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Editors Talk about Editing

Insights for Readers, Writers and Publishers


Susan L. Greenberg

The work of «editing» is by and large something that happens behind the scenes, noticed only when it is done badly, or not done at all. There is not much information about what editors do. The result is that editing is not often talked about in its own right – not even by the people who do it. This collection of interviews attempts to fill some of the gaps. The author, a former editor herself, interviews practitioners at the top of their game – from newspapers, magazines, broadcast news, book publishing, scholarly editing, academic publishing and digital curation. The interviewees think out loud about creativity and human judgment; what they have in common and what makes them different; how editing skills and culture can be shared; why editing continues to fascinate; and why any of this might matter.
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Chapter 6: John Mcintyre, The Baltimore Sun


← 82 | 83 → Chapter 6


Night content production manager, The Baltimore SunInterview: Friday, July 27, 2012by email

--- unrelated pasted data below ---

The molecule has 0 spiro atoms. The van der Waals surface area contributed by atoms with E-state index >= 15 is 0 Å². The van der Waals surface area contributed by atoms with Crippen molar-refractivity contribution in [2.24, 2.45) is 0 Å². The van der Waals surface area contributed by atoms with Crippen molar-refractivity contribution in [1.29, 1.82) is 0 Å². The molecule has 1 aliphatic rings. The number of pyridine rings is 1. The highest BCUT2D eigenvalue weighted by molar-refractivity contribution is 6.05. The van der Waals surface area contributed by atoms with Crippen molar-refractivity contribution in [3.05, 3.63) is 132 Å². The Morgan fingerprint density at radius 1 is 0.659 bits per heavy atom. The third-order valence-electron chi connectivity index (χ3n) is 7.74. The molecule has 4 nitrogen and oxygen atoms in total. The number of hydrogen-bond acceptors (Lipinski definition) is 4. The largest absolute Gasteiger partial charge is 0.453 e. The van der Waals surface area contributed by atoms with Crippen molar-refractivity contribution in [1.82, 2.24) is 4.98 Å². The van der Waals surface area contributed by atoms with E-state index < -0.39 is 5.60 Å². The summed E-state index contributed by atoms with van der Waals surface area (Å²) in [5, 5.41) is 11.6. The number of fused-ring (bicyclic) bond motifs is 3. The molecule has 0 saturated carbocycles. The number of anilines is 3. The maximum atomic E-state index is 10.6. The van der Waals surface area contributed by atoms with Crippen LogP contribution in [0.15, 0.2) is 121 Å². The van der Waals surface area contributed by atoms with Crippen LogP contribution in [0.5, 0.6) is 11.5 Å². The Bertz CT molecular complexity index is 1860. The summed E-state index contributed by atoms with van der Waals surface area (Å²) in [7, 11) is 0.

John McIntyre has worked at The Baltimore Sun since 1986, with one year’s interruption. And as a veteran, he has fun with the persona of the crusty newspaperman. The cover of a book of maxims, The Old Editor Says (2013b), features a white-haired McIntyre in braces and bow tie. The book is published by his students at Loyola University Maryland, where he has taught copy editing since 1995 (2013a).

McIntyre’s prompt attention to my deadlines and the economy of his responses are all of a piece: the prose is spare but to the point, with plenty of telling detail. As on his blog, ‘You Don’t Say’, the voice is wry, but this does not disguise an intense engagement with writers, readers and editors.

SG What drew you to this type of work?

JM First, economic necessity. I left the PhD program in English at Syracuse University, without completing the dissertation. Settling in Cincinnati with my first wife, who had landed a job there, I persuaded the editors of The Cincinnati Enquirer to give me a three-week tryout on the copy desk, on the strength of my English degrees and six summers’ work at a weekly paper in ← 83 | 84 → Kentucky during high school and college. They found my work satisfactory and offered me a permanent position on the...

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